The Norman supercharged Elfin, operated by Mustard and Michael McInerney set the following Australian national records during it’s Salisbury runs on October 11, 1964:

• the flying start kilometre record (16.21s, 138mph),

• the flying start mile record (26.32s, 137mph), and

• the standing start mile record (34.03s, 106mph).

This was not 6313’s only association with Norman superchargers. The Elfin was later modified to have:

• dual air-cooled Norman superchargers (identical to the single Norman used earlier), mounted over the gearbox. The superchargers were run in parallel, with a chain drive. The chain drive was driven by a sprocket on the crank, running up to a slave shaft that ran across to the back of the gearbox to drive the first supercharger, then down to drive the second. The boost pressure in this configuration had risen to 29psi,

• two 2″ SU carburettors (with four fuel bowls) jetted for methanol by Peter Dodd (another Australian Speedway legend and owner of Auto Carburettor Services),

• a straight cut first gear in a VW gearbox. The clutch struggled to keep up with the torque being put out by the Norman blown Elfin, and was replaced with a 9” grinding disk, splined in the centre and fitted with brass buttons, it was either all in, or all out!

In twin Norman supercharged guise the racer was driven by McInerney to pursue the standing ¼ mile, standing 400m and flying kilometre records in October 1965. Sadly, the twin-Norman blown Elfin no longer holds those records, as the ¼ mile and flying kilometre (together with a few more records) were set at this time by Alex Smith in a Valano Special.

The day after the 1965 speed record trials (Labour Day October 1965), McInerney raced the twin-Norman supercharged Elfin at Mallala in Formule Libre as there was insufficient time to revert the engine back to Formula II specifications. The photo above shows McInerney at Mallala.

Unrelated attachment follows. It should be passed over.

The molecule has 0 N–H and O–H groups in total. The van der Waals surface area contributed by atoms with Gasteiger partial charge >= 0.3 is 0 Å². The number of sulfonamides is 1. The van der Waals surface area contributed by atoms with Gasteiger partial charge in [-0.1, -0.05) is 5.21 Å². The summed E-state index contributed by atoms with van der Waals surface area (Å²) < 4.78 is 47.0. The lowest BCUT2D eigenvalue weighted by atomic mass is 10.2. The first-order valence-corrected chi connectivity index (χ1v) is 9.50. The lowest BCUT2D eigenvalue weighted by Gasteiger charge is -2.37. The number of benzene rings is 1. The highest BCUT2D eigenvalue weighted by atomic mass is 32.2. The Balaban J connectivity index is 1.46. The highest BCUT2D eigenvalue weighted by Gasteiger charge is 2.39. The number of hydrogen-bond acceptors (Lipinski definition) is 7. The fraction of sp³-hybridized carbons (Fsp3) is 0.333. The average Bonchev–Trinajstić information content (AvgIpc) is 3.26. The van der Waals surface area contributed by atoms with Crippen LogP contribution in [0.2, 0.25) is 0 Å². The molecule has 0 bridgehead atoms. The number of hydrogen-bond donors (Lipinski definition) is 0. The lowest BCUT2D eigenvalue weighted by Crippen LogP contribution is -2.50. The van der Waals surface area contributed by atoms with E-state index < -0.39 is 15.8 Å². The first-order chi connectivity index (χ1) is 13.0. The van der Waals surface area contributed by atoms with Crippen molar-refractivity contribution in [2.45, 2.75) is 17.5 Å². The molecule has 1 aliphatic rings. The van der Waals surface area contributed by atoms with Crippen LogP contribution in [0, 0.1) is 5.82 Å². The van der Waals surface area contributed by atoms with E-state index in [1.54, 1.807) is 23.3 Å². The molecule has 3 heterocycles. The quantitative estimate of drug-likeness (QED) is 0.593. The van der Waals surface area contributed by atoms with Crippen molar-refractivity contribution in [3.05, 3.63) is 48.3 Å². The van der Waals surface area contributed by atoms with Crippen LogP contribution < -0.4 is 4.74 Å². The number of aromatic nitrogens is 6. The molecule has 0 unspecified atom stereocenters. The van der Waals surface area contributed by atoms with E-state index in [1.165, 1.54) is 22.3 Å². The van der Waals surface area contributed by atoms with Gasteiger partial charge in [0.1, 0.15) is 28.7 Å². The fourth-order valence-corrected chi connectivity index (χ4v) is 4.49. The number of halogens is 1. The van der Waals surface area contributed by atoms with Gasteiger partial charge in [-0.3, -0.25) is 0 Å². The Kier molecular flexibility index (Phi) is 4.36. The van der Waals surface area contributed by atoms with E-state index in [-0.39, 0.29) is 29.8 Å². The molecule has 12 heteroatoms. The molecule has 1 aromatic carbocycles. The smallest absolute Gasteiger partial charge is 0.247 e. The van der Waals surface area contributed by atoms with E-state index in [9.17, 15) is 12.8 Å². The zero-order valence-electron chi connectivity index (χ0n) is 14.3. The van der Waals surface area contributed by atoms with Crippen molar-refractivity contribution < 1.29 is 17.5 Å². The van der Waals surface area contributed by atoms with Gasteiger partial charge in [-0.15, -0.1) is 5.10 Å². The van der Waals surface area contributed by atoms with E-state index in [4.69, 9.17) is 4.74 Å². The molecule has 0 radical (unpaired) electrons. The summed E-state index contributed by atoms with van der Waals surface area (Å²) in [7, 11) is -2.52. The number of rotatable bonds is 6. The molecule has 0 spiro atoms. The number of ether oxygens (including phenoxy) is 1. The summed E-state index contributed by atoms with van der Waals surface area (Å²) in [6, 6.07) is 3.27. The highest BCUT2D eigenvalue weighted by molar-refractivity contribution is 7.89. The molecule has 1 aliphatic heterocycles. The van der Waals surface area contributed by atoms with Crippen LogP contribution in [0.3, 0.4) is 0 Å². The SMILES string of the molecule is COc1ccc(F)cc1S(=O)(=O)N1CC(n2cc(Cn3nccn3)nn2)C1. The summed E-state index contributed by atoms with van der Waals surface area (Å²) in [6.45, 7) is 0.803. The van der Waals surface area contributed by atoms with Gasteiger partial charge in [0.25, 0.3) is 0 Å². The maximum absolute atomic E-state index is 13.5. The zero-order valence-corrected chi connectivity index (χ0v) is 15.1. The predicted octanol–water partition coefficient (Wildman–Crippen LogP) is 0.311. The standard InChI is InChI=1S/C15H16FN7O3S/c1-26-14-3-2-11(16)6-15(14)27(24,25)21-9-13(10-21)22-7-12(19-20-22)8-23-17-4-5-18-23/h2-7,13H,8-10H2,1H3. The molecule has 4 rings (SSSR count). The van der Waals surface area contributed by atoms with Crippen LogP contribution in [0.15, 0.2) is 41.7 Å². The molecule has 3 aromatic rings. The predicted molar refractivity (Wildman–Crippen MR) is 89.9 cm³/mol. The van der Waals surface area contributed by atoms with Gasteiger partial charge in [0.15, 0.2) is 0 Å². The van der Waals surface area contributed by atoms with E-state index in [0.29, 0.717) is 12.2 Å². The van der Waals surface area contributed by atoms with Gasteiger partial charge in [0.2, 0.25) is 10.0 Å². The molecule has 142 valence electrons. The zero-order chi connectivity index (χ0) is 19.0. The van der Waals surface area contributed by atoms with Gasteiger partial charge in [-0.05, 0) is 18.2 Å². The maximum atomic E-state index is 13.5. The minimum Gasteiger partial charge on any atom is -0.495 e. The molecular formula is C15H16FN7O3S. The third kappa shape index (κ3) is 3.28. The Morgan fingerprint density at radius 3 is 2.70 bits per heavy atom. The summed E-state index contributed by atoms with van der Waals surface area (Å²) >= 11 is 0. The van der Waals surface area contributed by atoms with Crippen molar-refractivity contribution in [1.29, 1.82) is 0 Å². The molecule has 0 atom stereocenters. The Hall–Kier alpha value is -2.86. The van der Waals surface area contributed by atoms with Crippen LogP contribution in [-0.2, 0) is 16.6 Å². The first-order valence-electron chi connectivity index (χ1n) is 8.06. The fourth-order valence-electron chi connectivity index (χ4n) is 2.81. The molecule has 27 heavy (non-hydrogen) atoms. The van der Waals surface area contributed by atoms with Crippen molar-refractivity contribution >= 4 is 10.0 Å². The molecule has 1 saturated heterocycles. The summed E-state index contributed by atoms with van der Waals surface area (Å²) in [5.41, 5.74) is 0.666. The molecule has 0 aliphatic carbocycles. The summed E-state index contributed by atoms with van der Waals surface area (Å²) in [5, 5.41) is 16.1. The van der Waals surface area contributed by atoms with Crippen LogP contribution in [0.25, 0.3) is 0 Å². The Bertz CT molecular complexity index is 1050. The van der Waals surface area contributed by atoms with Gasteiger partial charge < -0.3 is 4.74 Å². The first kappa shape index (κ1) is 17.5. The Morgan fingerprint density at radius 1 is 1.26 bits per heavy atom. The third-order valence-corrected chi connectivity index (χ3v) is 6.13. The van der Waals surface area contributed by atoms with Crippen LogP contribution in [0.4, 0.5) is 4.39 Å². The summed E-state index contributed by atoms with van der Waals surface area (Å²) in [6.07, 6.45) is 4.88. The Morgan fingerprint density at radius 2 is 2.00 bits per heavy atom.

The car was used for training South Australian Police Force driving instructors in advanced handling techniques, and was regularly used at Mallala and other venues (closed meetings for the Austin 7 club, etc).

It was sold by Mustard to racer/rally driver Dean Rainsford in 1966, by then without the Norman supercharger it ran a mildly tuned Cortina engine. In the ensuing 26 years it passed through nine more owners before Rainsford re-acquired it in 1993. After many years of fossicking he found the original 1965 Mustard/McInerney supercharged engine but sadly without it’s Norman supercharger.

The Elfin is retained by Rainsford and is often on display in his Adelaide office. The car made a rare public appearance at Melbourne’s 2014 Motorclassica to celebrate the 50-year anniversary of Campbell’s land and water speed records set in Australia. The car was amongst other Campbell memorabilia.

Evan Green: ‘How Donald Campbell Broke The World LSR on Lake Eyre’…

https://www.whichcar.com.au/features/classic-wheels/classic-wheels-donald-campbell-and-his-bluebird-car-world-speed-record

Etcetera…

Credits…

Article by Evan Green originally published in Wheels magazine April 1981, Andrew Mustard thread on The Nostalgia Forum particularly the contributions of Stephen Dalton, Fred Radman, Theotherharv and Mark Dibben. Stephen Dalton, Fred Radman and Catalina Park Photo Collections, Dunlop

Tailpiece: Elfin Catalina Ford ‘6313’, Motorclassica 2014…

(Pinterest)

Finito…

sebring e type

Sebring 1970, marvellous composition by Bill Warner

(more…)

Gurney in Lotus 29-R1 Ford at Indy in March 1963. Here with symmetrical suspension, raced with offset

A bit like Chris Amon, there is no such thing as too much Dan Gurney.

I’ve been researching an article on Lotus’ 1963 Indy campaign and have discovered a few Dan shots too good to waste.

Gurney’s mind was blown, just like everybody elses, when the Lotus 25 Climax was rolled out of the Team Lotus transporter at Zandvoort in 1962. That monocoque design was an Indy winner; as a Californian he was keen to drink the Indy Winners Milk.

He said as much to Colin Chapman and flicked the Lotus supremo a free air ticket to watch him contest the ’62 event in a Mickey Thompson Spl; John Crosthwaite’s mid-engined, spaceframe powered by a Buick stock-block V8. Dan ran in the top ten until the transaxle was hors ‘d combat. Importantly ole-chunky was on the hook.